Milda Dapkeviciute of Analysis Mode
“In the six weeks since the hackathon, we created a vaccine discovery tool that tops other methods developed by universities in the past six years. We’ve also realised that our game and platform can be very useful in the future [by] speeding up research in many different life sciences and health fields.”
“Right now, we’re looking for our first clients. So, let's talk if you are interested in disrupting the pharma industry by reducing vaccine discovery time from fourteen months to five weeks.”
Speeding up medical procurement through reliable reviews
PplCert, winners of the ‘Logistics & Supply Chain’ category, confronted the medical supply shortages brought on by the coronavirus crisis. Specifically, they focused on how the market is currently being flooded with new alternative providers and products. How do you know what’s trustworthy?
To help healthcare providers choose the best face masks, goggles and other pieces of equipment, PplCert developed a platform that allows the medical community to review products and thus determine their reliability. Now, a month later, the team is well on its way to making its first working prototype.
Rosanne Klerx of PplCert
“It's been a thrilling ride. Hack the Crisis gave us a kickstart. And the ecosystem they assembled to support our growth afterwards helped us move forward,” says team member Rosanne Klerx.
“We’ve been able to experiment with many industry stakeholders, and we’re now building a database with products that might not yet be certified, but have some validation from labs or professionals.”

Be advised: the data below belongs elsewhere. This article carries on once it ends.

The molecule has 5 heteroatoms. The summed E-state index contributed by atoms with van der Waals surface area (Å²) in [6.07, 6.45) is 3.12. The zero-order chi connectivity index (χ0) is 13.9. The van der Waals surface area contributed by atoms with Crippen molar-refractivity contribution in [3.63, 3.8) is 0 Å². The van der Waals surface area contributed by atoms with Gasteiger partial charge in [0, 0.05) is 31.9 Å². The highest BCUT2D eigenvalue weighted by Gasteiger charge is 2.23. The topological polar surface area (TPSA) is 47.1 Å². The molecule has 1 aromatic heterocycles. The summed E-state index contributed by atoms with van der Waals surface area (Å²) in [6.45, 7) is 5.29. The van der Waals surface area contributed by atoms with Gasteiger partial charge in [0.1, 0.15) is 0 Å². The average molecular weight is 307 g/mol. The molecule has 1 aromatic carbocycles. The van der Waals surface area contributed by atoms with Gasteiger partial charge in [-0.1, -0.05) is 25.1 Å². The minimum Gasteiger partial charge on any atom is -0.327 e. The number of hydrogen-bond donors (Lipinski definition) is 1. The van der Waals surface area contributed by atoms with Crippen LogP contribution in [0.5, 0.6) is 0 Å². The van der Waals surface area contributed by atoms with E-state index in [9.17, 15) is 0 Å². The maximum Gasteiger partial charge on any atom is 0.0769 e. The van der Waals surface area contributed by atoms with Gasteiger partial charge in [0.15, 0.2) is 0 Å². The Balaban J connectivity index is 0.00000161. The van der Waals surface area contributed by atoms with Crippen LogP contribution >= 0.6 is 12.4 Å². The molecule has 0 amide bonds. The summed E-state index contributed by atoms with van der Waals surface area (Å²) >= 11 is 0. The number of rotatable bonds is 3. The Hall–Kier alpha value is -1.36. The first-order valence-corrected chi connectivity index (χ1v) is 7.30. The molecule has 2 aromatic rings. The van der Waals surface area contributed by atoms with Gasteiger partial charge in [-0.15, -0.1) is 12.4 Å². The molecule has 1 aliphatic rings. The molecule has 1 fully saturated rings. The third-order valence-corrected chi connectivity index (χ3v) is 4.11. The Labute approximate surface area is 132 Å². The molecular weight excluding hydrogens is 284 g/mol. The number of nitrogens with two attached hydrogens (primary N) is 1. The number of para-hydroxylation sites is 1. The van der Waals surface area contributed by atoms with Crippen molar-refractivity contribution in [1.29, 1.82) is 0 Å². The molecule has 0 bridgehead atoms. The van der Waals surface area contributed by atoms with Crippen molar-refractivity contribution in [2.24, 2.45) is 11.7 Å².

Companies that want to include their products in the database are invited to fill out this form. If you work for a medical care organisation and want to share product quality data with other care facilities, please complete this form.
Gamifying remote education
Challengly won the ‘Remote Education’ category. By asking thousands of teachers, the team learned that the biggest challenge in long-term distance learning was maintaining student motivation. As a response, they developed the gaming-inspired platform ‘Ediya’ where teachers can provide inspiring education by working together and sharing challenges.
Currently, the team is expanding the app “to create a tool that allows for better scheduling and control of learning activities, sufficient interaction for students and teachers and more attention to individual needs,” says team member Shreya Sharma.
“We are also looking for developers to help create our minimum viable product, as well as volunteers (schools, students and teachers) who can test this MVP.”
“Since winning, we realised it’s not just a hobby project, but an actual problem we are trying to solve in a limited amount of time and with limited resources. So, we also need funding,” says Sharma.
“It’s been an experience of a lifetime that nobody expected, but we are really thankful and enjoy it a lot. Our commitment is strong.”
Read more startup news from around Amsterdam.